The Budget has failed tenants by doing nothing to increase the supply of private rental property according to two lettings sector trade bodies.
The Residential Landlords Association and National Landlords Association - which will formally merge later this month - have issued a joint statement saying that the likely increase in rent as a result of inadequate supply to meet demand will hurt tenants, and make it harder for them to save for their own homes.
The RLA and the NLA had called for the Chancellor to scrap the stamp duty on the purchase of additional homes where landlords invest in property adding to the net supply of housing such as new build properties or bringing long term empty homes back into use.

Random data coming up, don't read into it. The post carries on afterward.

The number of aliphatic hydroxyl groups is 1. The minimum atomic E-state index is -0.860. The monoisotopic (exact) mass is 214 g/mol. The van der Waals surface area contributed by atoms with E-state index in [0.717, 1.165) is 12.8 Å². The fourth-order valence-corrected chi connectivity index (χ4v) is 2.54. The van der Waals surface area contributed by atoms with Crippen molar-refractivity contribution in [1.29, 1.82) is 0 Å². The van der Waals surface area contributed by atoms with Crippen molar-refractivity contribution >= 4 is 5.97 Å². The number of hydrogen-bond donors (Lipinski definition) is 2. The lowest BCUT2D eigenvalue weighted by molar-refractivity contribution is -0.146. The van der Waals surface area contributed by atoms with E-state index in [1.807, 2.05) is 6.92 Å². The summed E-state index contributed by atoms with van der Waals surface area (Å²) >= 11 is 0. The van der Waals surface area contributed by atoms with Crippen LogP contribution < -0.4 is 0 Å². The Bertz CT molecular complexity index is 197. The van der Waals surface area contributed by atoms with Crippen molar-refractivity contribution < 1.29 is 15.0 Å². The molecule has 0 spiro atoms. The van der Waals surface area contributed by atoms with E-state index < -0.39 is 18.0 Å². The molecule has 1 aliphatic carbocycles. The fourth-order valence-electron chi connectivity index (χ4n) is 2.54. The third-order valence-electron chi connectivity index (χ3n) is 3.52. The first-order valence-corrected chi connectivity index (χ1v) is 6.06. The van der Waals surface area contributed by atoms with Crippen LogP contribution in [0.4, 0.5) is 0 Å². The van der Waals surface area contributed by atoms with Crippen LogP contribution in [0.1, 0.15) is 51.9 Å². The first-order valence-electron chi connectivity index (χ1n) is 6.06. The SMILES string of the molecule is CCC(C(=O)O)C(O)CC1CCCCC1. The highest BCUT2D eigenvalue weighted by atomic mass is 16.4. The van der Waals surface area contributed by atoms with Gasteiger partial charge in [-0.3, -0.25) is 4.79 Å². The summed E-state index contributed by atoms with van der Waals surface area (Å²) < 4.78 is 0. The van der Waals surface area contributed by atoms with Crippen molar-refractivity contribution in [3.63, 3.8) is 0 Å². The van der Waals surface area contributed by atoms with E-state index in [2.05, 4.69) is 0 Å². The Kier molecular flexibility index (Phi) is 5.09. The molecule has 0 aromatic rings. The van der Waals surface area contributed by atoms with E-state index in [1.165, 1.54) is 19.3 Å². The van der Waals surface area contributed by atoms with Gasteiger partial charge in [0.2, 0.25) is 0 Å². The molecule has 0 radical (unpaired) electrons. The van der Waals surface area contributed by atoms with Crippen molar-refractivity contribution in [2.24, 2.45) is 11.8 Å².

After the Budget - which confirmed the two per cent stamp duty surcharge on non-UK resident overseas investment buyers - the two associations said: “The government is undermining its own efforts to boost homeownership through its attacks on the private rented sector. By choking-off supply and making renting more expensive it is tenants who are hardest hit.
“Ministers need to wake up to the reality of the damage their tax measures are doing to the private rented sector and support landlords to provide the new homes for private rent we desperately need.”
Although the Budget fell below many industry observers’ wishes by failing to cut any mainstream market stamp duty levels - despite pledges by the Conservative party in the build up to the General Election - there was at least the consolation of new additional taxes for the private rental sector after years of fiscal measures introduced by successive Budgets.
You can see our summary of the Budget measures that affected the agency industry here.